Out of the Darkness

The science of post-traumatic growth.

When Seconds Turn Into Minutes

Why do accidents and emergencies make time slow down so radically?

A few years ago a friend of mine was knocked off his motorbike at a high speed. The impact catapulted him through the air, and when he hit the ground he lost consciousness. The next thing he knew he woke up in hospital eight hours later. But he can still vividly remember the few moments before he lost consciousness:

I saw the car's windscreen shattering. The glass sprayed out so slowly, like a fan, and it looked beautiful. All the pieces were shining in the sun. I felt like I was floating through the air, almost as if I wasn't going to come down. I looked into the sun and it was like being on a plane, when you're above the clouds and it's a brilliant white colour.

It's extremely common for accidents and other moments of sudden shock to bring an extreme slowing down of time. In fact, I would guess that most people have had this experience. After my book Making Time was published, I was sent many examples of them. For example, here a person described to me how time slowed down when he helped an old lady who lost her balance and was about to fall over:

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Instinctively I reached out and wrapped my left arm around her but was off-balance and the weight of her pulled me down too. But then, between that moment and hitting the pavement a split-second later, everything went into slow motion and, in what seemed like a beautifully choreographed series of movements, I twisted myself underneath her so that she fell on top of me and relaxed my body sufficiently to ensure that I didn’t break any of my bones upon impact. 

The same slowing down of time often occurs in emergency situations, when our lives are threatened. There are many reports of time slowing down massively during earthquakes or before airplane crashes, for example. One woman who experienced the devastating earthquake in Armenia in 1988 reported that, ‘It was like a slow motion movie. There was a concrete panel slowly falling down.’

Why does time seem to slow down in these moments of emergency? One possible explanation is indicated by the second experience above. The time-slowing down effect may be a neurological or psychological ‘trick’ which our ancestors developed as an aid to survival. This ‘trick’ increases our chances of surviving emergency situations, because it gives us more time to respond to the situation, to prepare and position ourselves. In this sense, you could see the ability as an evolutionary adaptation.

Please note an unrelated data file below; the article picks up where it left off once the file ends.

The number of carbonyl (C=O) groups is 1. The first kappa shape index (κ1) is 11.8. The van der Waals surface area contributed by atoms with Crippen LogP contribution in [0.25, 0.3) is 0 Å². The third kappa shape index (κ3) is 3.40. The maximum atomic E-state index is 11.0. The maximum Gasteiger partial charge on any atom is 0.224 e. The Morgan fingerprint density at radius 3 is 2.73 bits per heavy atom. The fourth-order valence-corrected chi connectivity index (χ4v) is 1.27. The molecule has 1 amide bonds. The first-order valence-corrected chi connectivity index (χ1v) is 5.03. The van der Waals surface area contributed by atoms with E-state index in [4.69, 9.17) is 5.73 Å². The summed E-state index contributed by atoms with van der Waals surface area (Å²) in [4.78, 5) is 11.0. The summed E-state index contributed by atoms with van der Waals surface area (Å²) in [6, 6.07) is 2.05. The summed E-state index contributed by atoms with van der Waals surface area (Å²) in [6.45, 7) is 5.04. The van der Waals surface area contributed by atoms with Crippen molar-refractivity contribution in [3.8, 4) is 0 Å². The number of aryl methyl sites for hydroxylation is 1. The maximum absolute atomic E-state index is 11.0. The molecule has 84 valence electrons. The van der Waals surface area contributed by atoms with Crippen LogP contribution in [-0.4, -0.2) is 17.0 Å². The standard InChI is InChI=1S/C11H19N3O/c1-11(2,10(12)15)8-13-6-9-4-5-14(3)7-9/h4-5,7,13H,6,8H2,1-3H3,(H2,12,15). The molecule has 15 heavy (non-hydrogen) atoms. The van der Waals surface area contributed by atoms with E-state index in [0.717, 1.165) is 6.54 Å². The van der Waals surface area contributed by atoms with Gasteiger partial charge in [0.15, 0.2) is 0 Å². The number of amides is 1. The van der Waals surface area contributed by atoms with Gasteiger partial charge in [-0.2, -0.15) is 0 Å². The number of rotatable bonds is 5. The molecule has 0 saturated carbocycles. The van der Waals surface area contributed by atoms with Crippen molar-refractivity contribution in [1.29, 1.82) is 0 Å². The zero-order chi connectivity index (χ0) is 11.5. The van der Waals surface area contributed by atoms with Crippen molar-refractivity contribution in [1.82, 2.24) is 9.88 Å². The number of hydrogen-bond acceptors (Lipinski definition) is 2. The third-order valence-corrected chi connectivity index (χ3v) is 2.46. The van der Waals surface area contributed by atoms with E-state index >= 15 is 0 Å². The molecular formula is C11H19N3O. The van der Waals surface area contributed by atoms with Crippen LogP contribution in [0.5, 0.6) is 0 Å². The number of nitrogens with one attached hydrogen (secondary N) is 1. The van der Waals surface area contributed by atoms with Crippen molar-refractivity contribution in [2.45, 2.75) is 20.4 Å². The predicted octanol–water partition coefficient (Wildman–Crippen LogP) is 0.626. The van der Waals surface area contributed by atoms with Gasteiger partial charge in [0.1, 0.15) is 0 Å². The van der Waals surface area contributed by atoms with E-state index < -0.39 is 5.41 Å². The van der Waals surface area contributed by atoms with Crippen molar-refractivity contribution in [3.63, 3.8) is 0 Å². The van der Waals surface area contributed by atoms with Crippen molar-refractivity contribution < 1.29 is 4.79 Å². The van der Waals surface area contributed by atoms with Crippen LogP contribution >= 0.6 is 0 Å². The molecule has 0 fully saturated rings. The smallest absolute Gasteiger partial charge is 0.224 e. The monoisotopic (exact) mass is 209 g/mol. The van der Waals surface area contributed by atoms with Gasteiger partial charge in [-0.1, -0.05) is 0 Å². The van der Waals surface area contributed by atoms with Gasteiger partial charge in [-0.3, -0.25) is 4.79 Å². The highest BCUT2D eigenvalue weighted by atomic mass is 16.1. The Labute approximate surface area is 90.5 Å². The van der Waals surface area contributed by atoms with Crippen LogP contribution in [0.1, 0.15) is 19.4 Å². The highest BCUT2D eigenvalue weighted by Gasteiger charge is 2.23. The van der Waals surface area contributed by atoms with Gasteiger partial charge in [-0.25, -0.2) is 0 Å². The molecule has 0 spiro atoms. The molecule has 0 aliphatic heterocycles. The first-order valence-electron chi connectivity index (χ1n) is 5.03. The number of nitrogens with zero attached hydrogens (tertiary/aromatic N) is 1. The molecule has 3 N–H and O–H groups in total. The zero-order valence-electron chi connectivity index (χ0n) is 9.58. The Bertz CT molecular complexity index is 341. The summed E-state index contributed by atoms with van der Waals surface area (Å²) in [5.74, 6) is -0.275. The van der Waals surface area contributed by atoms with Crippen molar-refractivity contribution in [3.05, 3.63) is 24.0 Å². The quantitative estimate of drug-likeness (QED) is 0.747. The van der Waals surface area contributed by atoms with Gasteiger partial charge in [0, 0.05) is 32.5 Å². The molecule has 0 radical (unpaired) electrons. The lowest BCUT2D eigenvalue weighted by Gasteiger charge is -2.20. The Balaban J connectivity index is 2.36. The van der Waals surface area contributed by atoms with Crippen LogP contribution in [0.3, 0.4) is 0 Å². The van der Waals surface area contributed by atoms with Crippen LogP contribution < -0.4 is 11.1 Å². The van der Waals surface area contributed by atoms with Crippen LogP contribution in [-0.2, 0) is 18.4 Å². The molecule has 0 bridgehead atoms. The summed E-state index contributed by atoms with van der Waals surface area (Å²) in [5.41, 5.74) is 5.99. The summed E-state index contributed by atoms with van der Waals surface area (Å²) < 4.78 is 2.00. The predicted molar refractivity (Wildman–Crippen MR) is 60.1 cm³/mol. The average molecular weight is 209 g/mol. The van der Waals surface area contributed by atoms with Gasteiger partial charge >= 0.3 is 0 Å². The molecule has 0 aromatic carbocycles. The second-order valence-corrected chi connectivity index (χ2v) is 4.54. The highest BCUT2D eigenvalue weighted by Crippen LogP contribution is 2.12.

Another suggestion is that the 'time-slowing' effect is due to the increased number of impressions and perceptions the mind absorbs during these moments. It does seem to be the case that increased information slows down time perception. (This is one of the main themes of my previous blogs about time.) However, in accident and emergency situations, this could just as easily be an effect rather than a cause. That is, a slowed down sense of time may be the very reason why we become able to absorb many more impressions. (It has also been suggested that this is based on recollection, that we don't actually experience time passing slowly, but just remember it that way when we look back, because of the increased number of memories which are created. But this explanation seems to belie the powerful reality of the experiences. No one who has experienced them would doubt that the time-expansion is occuring right at that moment, rather than the result of memory.)

This sounds plausible, but my preferred explanation is that the time-slowing effect is due to an abrupt shift into a different mode of consciousness. Our normal sense of time passing is a function of our normal state of consciousness. There are many varieties of ‘altered’ states of consciousness in which time slows down drastically: the ‘zone’ experiences of athletes, for example, in states of deep meditation, or under the influence of psychedelic drugs such as LSD. There are also some altered states in which time appears to pass very quickly, such as hypnosis and ‘flow’ states. All of these states show that our normal sense of passing isn’t absolute or fixed - it’s just a psychological construct, dependent on a certain ‘mode’ of consciousness.

More specifically, radically different perceptions of time are due to the dissolution of our normal ‘self-system’ - the system of psychological structures and processes which constitutes our ‘normal’ state of mind. This system constitutes who we perceive ourselves to be, and we experience the world through it almost all the time. But occasionally this self-system dissolves away, and suddenly we experience the world (and ourselves) and in a completely different way - one feature of which is a radically different perception of time.

Have you ever experienced a radical slowing down of time? If so, please relay your experience in the ‘comments’ section below, or send it to me at s.m.taylor@leedsmet.ac.uk

Steve Taylor PhD is a senior lecturer in psychology at Leeds Metropolitan University, UK. He is the author of Making TIme: Why Time Seems to Pass at Different Speeds and How to Control it. www.stevenmtaylor.com

 

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Have you ever experienced a radical slowing down of time? If so, please relay your experience in the ‘comments’ section below, or send it to me at s.m.taylor@leedsmet.ac.uk

 

Steve Taylor Ph.D., is a senior lecturer in psychology at Leeds Metropolitan University and a researcher in transpersonal psychology at Liverpool John Moores University.

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